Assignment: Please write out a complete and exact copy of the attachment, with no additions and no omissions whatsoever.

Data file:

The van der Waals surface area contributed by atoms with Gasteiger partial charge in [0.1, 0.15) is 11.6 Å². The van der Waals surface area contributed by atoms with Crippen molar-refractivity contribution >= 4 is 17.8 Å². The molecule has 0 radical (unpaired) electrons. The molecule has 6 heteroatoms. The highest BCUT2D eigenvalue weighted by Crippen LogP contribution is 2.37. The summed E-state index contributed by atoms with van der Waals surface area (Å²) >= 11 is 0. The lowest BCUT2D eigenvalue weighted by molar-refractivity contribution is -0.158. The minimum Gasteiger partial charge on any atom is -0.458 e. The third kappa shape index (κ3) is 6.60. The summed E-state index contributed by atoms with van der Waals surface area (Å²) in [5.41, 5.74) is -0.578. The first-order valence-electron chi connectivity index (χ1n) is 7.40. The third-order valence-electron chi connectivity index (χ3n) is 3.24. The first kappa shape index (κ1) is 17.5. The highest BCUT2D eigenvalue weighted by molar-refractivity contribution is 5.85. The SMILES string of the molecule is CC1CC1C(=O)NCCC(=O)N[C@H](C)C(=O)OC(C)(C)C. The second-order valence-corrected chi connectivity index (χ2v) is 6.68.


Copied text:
The van der Waals surface area contributed by atoms with Gasteiger partial charge in [0.1, 0.15) is 11.6 Å². The van der Waals surface area contributed by atoms with Crippen molar-refractivity contribution >= 4 is 17.8 Å². The molecule has 0 radical (unpaired) electrons. The molecule has 6 heteroatoms. The highest BCUT2D eigenvalue weighted by Crippen LogP contribution is 2.37. The summed E-state index contributed by atoms with van der Waals surface area (Å²) >= 11 is 0. The lowest BCUT2D eigenvalue weighted by molar-refractivity contribution is -0.158. The minimum Gasteiger partial charge on any atom is -0.458 e. The third kappa shape index (κ3) is 6.60. The summed E-state index contributed by atoms with van der Waals surface area (Å²) in [5.41, 5.74) is -0.578. The first-order valence-electron chi connectivity index (χ1n) is 7.40. The third-order valence-electron chi connectivity index (χ3n) is 3.24. The first kappa shape index (κ1) is 17.5. The highest BCUT2D eigenvalue weighted by molar-refractivity contribution is 5.85. The SMILES string of the molecule is CC1CC1C(=O)NCCC(=O)N[C@H](C)C(=O)OC(C)(C)C. The second-order valence-corrected chi connectivity index (χ2v) is 6.68.